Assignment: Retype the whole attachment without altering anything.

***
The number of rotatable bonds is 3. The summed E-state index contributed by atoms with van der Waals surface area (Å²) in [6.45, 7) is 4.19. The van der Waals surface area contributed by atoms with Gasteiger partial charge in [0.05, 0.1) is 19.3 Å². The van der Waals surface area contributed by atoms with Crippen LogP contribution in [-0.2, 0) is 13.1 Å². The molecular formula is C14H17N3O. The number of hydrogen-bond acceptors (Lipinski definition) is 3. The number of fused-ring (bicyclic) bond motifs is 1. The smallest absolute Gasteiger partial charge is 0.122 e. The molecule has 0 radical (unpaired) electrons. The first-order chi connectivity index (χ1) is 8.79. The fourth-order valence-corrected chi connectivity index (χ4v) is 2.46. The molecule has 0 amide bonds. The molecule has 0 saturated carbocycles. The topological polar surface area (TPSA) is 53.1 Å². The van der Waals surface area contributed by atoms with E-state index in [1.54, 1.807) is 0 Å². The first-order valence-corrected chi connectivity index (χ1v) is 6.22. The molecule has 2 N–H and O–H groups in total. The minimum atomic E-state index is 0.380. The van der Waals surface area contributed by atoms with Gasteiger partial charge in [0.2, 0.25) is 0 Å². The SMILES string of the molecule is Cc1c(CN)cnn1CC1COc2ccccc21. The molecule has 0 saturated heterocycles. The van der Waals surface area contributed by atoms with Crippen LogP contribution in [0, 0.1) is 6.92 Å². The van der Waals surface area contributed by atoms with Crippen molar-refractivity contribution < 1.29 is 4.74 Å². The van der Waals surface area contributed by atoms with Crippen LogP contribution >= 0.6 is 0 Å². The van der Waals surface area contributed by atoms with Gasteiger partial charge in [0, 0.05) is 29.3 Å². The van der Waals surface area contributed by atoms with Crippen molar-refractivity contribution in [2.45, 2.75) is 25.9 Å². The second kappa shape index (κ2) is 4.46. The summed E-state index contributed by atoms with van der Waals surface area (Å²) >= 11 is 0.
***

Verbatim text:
The number of rotatable bonds is 3. The summed E-state index contributed by atoms with van der Waals surface area (Å²) in [6.45, 7) is 4.19. The van der Waals surface area contributed by atoms with Gasteiger partial charge in [0.05, 0.1) is 19.3 Å². The van der Waals surface area contributed by atoms with Crippen LogP contribution in [-0.2, 0) is 13.1 Å². The molecular formula is C14H17N3O. The number of hydrogen-bond acceptors (Lipinski definition) is 3. The number of fused-ring (bicyclic) bond motifs is 1. The smallest absolute Gasteiger partial charge is 0.122 e. The molecule has 0 radical (unpaired) electrons. The first-order chi connectivity index (χ1) is 8.79. The fourth-order valence-corrected chi connectivity index (χ4v) is 2.46. The molecule has 0 amide bonds. The molecule has 0 saturated carbocycles. The topological polar surface area (TPSA) is 53.1 Å². The van der Waals surface area contributed by atoms with E-state index in [1.54, 1.807) is 0 Å². The first-order valence-corrected chi connectivity index (χ1v) is 6.22. The molecule has 2 N–H and O–H groups in total. The minimum atomic E-state index is 0.380. The van der Waals surface area contributed by atoms with Gasteiger partial charge in [0.2, 0.25) is 0 Å². The SMILES string of the molecule is Cc1c(CN)cnn1CC1COc2ccccc21. The molecule has 0 saturated heterocycles. The van der Waals surface area contributed by atoms with Crippen LogP contribution in [0, 0.1) is 6.92 Å². The van der Waals surface area contributed by atoms with Crippen molar-refractivity contribution < 1.29 is 4.74 Å². The van der Waals surface area contributed by atoms with Crippen LogP contribution >= 0.6 is 0 Å². The van der Waals surface area contributed by atoms with Gasteiger partial charge in [0, 0.05) is 29.3 Å². The van der Waals surface area contributed by atoms with Crippen molar-refractivity contribution in [2.45, 2.75) is 25.9 Å². The second kappa shape index (κ2) is 4.46. The summed E-state index contributed by atoms with van der Waals surface area (Å²) >= 11 is 0.